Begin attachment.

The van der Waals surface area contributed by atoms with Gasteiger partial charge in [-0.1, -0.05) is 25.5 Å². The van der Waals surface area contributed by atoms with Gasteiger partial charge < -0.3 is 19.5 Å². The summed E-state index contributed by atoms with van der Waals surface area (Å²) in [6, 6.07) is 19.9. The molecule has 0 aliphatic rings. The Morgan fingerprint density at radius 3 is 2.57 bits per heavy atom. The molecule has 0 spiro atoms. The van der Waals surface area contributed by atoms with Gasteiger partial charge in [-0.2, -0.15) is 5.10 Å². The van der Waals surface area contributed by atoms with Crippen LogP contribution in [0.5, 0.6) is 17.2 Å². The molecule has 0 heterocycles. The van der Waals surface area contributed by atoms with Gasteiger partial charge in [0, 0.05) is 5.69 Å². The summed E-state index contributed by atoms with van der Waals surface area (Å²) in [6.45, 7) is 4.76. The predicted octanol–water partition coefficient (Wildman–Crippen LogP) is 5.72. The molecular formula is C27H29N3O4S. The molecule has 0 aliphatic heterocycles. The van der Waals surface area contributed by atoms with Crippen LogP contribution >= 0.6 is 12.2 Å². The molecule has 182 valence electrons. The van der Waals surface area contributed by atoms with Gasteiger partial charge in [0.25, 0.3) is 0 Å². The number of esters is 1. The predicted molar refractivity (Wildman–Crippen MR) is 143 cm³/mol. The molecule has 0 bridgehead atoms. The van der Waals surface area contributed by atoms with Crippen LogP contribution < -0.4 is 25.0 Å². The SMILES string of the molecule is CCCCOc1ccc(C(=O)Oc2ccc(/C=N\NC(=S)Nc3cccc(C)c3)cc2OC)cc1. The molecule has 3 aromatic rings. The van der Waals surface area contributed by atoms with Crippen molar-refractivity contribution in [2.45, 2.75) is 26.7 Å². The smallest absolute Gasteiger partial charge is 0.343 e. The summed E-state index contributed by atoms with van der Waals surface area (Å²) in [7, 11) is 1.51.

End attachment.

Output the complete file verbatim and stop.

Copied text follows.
The van der Waals surface area contributed by atoms with Gasteiger partial charge in [-0.1, -0.05) is 25.5 Å². The van der Waals surface area contributed by atoms with Gasteiger partial charge < -0.3 is 19.5 Å². The summed E-state index contributed by atoms with van der Waals surface area (Å²) in [6, 6.07) is 19.9. The molecule has 0 aliphatic rings. The Morgan fingerprint density at radius 3 is 2.57 bits per heavy atom. The molecule has 0 spiro atoms. The van der Waals surface area contributed by atoms with Gasteiger partial charge in [-0.2, -0.15) is 5.10 Å². The van der Waals surface area contributed by atoms with Crippen LogP contribution in [0.5, 0.6) is 17.2 Å². The molecule has 0 heterocycles. The van der Waals surface area contributed by atoms with Gasteiger partial charge in [0, 0.05) is 5.69 Å². The summed E-state index contributed by atoms with van der Waals surface area (Å²) in [6.45, 7) is 4.76. The predicted octanol–water partition coefficient (Wildman–Crippen LogP) is 5.72. The molecular formula is C27H29N3O4S. The molecule has 0 aliphatic heterocycles. The van der Waals surface area contributed by atoms with Crippen LogP contribution >= 0.6 is 12.2 Å². The molecule has 182 valence electrons. The van der Waals surface area contributed by atoms with Gasteiger partial charge in [0.25, 0.3) is 0 Å². The number of esters is 1. The predicted molar refractivity (Wildman–Crippen MR) is 143 cm³/mol. The molecule has 0 bridgehead atoms. The van der Waals surface area contributed by atoms with Crippen LogP contribution < -0.4 is 25.0 Å². The SMILES string of the molecule is CCCCOc1ccc(C(=O)Oc2ccc(/C=N\NC(=S)Nc3cccc(C)c3)cc2OC)cc1. The molecule has 3 aromatic rings. The van der Waals surface area contributed by atoms with Crippen molar-refractivity contribution in [2.45, 2.75) is 26.7 Å². The smallest absolute Gasteiger partial charge is 0.343 e. The summed E-state index contributed by atoms with van der Waals surface area (Å²) in [7, 11) is 1.51.